Authorship declaration: The original concept for ELEA was developed by FS. All authors have been equally involved in the concept development, study design and manuscript preparation. All authors read and approved the final manuscript.

Competing interests: The authors have completed the Unified Competing Interest form at (available on request from the corresponding author) and have nothing to declare,


[1] F Bray, A Jemal, N Grey, J Ferlay, and D Forman. Global cancer transitions according to the Human Development Index (2008–2030): a population–based study. Lancet Oncol. 2012; 13: 790 -801. DOI: 10.1016/S1470-2045(12)70211-5. [22658655]

[2] BW Stewart, F Bray, D Forman, H Ohgaki, K Straif, and A Ullrich. Cancer prevention as part of precision medicine: “plenty to be done. Carcinogenesis. 2016; 37: 2 -9. DOI: 10.1093/carcin/bgv166. [26590901]

[3] D Schottenfeld, JL Beebe-Dimmer, PA Buffler, and GS Omenn. Current perspective on the global and United States cancer burden attributable to lifestyle and environmental risk factors. Annu Rev Public Health. 2013; 34: 97 -117. DOI: 10.1146/annurev-publhealth-031912-114350. [23514316]

[4] DC Stefan, AM Elzawawy, HM Khaled, F Ntaganda, A Asiimwe, and BW Addai. Developing cancer control plans in Africa: examples from five countries. Lancet Oncol. 2013; 14: e189 -95. DOI: 10.1016/S1470-2045(13)70100-1. [23561751]

[5] RL Cann, M Stoneking, and AC Wilson. Mitochondrial DNA and human evolution. Nature. 1987; 325: 31 -6. DOI: 10.1038/325031a0. [3025745]

[6] R Tapia-Conyer, P Kuri-Morales, J Alegre-Díaz, G Whitlock, J Emberson, and S Clark. Cohort Profile: The Mexico City Prospective Study. Int J Epidemiol. 2006; 35: 243 -9. DOI: 10.1093/ije/dyl042. [16556648]

[7] Z Chen, J Chen, R Collins, Y Guo, R Peto, and F Wu. China Kadoorie Biobank of 0.5 million people: survey methods, baseline characteristics and long-term follow-up. Int J Epidemiol. 2011; 40: 1652 -66. DOI: 10.1093/ije/dyr120. [22158673]

[8] P Jha, V Gajalakshmi, PC Gupta, R Kumar, P Mony, and N Dhingra. Prospective study of one million deaths in India: rationale, design, and validation results. PLoS Med. 2006; 3: e18 DOI: 10.1371/journal.pmed.0030018. [16354108]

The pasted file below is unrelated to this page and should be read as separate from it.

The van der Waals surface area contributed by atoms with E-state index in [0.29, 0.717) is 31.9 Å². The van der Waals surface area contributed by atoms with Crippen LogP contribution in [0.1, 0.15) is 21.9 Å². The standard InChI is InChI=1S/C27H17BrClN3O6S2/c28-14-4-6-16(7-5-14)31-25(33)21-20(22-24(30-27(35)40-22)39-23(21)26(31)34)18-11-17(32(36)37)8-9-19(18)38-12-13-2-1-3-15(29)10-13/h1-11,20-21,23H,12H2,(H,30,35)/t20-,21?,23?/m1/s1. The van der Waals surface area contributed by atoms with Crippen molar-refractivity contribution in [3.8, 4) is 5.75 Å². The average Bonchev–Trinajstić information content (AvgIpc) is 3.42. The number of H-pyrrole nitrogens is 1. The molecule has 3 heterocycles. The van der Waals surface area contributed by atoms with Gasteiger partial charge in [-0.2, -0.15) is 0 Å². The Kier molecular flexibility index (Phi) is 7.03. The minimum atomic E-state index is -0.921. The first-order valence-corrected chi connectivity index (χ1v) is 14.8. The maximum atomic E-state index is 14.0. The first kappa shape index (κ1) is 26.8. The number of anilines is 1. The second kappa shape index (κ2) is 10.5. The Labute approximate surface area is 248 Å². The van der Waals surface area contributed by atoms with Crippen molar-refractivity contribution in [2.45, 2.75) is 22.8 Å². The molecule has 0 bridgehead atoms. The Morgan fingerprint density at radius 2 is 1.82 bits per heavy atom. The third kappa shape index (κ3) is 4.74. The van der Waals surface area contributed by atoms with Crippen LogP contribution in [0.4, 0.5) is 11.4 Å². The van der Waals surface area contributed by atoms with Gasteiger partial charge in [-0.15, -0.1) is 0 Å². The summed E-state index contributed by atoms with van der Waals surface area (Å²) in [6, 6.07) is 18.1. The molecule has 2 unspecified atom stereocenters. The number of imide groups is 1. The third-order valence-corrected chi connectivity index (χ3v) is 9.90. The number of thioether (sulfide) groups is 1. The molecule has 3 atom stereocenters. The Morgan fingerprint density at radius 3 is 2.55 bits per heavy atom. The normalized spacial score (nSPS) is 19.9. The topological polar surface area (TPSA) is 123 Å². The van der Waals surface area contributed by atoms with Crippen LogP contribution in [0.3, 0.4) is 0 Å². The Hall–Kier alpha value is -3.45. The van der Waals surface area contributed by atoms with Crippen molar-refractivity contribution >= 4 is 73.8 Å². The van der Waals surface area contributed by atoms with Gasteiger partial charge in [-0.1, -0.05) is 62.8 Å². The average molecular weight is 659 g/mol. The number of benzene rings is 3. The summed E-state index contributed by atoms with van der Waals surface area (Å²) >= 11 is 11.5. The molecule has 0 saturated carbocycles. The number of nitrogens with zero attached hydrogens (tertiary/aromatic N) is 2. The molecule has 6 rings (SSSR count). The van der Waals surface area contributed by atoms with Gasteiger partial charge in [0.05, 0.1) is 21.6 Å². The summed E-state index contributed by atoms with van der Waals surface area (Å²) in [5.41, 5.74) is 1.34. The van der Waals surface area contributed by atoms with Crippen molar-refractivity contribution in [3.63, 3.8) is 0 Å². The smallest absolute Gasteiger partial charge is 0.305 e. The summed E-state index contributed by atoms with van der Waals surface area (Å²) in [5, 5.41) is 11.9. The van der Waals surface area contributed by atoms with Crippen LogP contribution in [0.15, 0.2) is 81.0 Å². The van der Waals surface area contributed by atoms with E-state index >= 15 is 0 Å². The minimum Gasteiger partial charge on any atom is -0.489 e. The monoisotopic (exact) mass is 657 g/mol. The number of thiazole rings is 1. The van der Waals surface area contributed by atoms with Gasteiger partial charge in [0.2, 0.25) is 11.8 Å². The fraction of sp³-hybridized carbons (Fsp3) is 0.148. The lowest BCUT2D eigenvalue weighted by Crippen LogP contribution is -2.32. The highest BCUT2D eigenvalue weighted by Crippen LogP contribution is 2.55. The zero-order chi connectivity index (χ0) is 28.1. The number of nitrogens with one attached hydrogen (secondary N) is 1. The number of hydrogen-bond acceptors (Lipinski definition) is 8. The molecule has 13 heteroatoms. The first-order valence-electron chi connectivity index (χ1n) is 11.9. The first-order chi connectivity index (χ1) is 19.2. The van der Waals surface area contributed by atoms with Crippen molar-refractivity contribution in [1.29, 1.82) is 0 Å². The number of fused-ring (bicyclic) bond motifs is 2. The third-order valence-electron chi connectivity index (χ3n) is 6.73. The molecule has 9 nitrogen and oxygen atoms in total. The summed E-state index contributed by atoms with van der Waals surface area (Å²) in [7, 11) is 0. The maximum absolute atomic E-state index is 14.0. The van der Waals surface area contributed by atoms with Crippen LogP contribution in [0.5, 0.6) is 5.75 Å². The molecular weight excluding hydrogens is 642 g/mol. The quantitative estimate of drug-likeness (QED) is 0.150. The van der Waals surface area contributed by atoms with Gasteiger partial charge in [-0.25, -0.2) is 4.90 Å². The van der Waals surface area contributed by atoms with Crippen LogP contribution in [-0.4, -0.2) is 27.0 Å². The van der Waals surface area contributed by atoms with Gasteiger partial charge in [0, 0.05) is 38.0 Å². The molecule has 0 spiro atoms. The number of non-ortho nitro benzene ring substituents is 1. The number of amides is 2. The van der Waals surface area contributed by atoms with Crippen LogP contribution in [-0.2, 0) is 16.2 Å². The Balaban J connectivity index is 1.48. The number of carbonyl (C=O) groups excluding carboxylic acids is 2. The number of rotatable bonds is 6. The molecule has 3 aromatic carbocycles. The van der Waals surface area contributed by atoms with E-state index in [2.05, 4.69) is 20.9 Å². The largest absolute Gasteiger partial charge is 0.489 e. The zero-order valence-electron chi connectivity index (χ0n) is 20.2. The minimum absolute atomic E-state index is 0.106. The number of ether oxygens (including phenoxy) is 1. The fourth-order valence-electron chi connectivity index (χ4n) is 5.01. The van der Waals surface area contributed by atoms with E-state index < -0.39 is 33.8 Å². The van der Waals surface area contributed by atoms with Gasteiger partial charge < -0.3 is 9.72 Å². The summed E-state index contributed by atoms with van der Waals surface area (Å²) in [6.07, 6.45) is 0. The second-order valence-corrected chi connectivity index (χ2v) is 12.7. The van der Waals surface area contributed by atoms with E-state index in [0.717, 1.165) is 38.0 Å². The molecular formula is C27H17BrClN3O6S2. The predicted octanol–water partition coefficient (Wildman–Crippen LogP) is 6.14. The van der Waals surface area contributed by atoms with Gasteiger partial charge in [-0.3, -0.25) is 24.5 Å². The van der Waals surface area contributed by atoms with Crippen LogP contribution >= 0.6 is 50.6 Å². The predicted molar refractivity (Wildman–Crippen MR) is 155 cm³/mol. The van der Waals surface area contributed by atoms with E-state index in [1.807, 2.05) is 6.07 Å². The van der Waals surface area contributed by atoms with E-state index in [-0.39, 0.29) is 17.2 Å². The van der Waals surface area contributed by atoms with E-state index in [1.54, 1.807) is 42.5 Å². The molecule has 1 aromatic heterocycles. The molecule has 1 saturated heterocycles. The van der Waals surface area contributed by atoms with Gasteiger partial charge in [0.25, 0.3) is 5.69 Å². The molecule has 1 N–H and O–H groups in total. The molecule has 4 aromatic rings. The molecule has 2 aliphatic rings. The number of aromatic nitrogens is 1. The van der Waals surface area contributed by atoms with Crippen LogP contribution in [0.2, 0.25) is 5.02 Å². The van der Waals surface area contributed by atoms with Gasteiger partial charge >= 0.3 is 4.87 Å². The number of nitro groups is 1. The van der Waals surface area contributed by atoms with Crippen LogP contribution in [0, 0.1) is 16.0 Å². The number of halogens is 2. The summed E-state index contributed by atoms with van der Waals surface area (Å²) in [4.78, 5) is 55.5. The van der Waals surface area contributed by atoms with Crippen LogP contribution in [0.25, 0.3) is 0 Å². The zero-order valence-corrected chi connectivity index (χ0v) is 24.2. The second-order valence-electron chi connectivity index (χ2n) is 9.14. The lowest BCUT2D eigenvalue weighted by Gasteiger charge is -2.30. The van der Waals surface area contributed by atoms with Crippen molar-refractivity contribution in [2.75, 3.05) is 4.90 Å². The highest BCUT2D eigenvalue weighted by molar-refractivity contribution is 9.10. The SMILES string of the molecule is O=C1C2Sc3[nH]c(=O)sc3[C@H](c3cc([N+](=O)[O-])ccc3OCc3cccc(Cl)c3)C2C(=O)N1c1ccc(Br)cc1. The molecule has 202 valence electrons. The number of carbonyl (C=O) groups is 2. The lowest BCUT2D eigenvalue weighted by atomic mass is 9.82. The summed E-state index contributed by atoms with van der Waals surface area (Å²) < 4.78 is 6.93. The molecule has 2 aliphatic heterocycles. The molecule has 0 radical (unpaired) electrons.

[9] World Health Organization. WHO STEPS Surveillance Manual: The WHO STEPwise approach to chronic disease risk factor surveillance. Geneva: World Health Organization, 2005.

[10] H Gutierrez, A Shewade, M Dai, P Mendoza-Arana, O Gómez-Dantés, and N Jain. Health Care Coverage Decision Making in Low- and Middle-Income Countries: Experiences from 25 Coverage Schemes. Popul Health Manag. 2015; 18: 265 -71. DOI: 10.1089/pop.2014.0099. [25393442]

[11] SG Sepanlou, A Etemadi, F Kamangar, A Sepehr, A Pourshams, and H Poustchi. The gastro-esophageal malignancies in Northern Iran research project: impact on the health research and health care systems in Iran. Arch Iran Med. 2013; 16: 46 -53. DOI: doi:013161/AIM.0014. [23273237]

[12] V Ozmen, B Ozcinar, H Karanlik, N Cabioglu, M Tukenmez, and R Disci. Breast cancer risk factors in Turkish women – a University Hospital based nested case control study. World J Surg Oncol. 2009; 7: 37 DOI: 10.1186/1477-7819-7-37. [19356229]

[13] I Fortier, PR Burton, PJ Robson, V Ferretti, J Little, and F L’Heureux. Quality, quantity and harmony: the DataSHaPER approach to integrating data across bioclinical studies. Int J Epidemiol. 2010; 39: 1383 -93. DOI: 10.1093/ije/dyq139. [20813861]

[14] E Riboli and R Kaaks. The EPIC Project: rationale and study design. European Prospective Investigation into Cancer and Nutrition. Int J Epidemiol. 1997; 26: suppl 1 S6 DOI: 10.1093/ije/26.suppl_1.S6. [9126529]

[15] N Slimani and L Valsta. EFCOSUM Group. Perspectives of using the EPIC-SOFT programme in the context of pan-European nutritional monitoring surveys: methodological and practical implications. Eur J Clin Nutr. 2002; 56: Suppl 2 S63 -74. DOI: 10.1038/sj.ejcn.1601430. [12082519]

[16] M Plummer, R Herrero, S Franceschi, CJLM Meijer, P Snijders, and FX Bosch. Smoking and cervical cancer: pooled analysis of the IARC multi-centric case–control study. Cancer Causes Control.. 2003; 14: 805 -14. DOI: 10.1023/B:CACO.0000003811.98261.3e. [14682438]

[17] International Agency for Research on Cancer. Global Initiative for Cancer Registry Development. 2015. Available: Accessed: 20 May 2015.

[18] Bray F, Znaor A, Cueva P, Korir A, Swaminathan R, Ullrich A, et al. Planning and developing population-based cancer registration in low- and middle-income settings. Lyon: International Agency for Research on Cancer, 2015.

[19] A Olsson, H Kromhout, R Vermeulen, S Peters, B Pesch, and T Behrens. 0373 Pooling case-control studies for enhanced evidence on occupational risk factors in lung cancer research – the SYNERGY project. Occup Environ Med. 2014; 71: Suppl 1 A46.3 -7. DOI: 10.1136/oemed-2014-102362.144

Journal of Global Health (ISSN 2047-2986), Edinburgh University Global Health Society
Designed by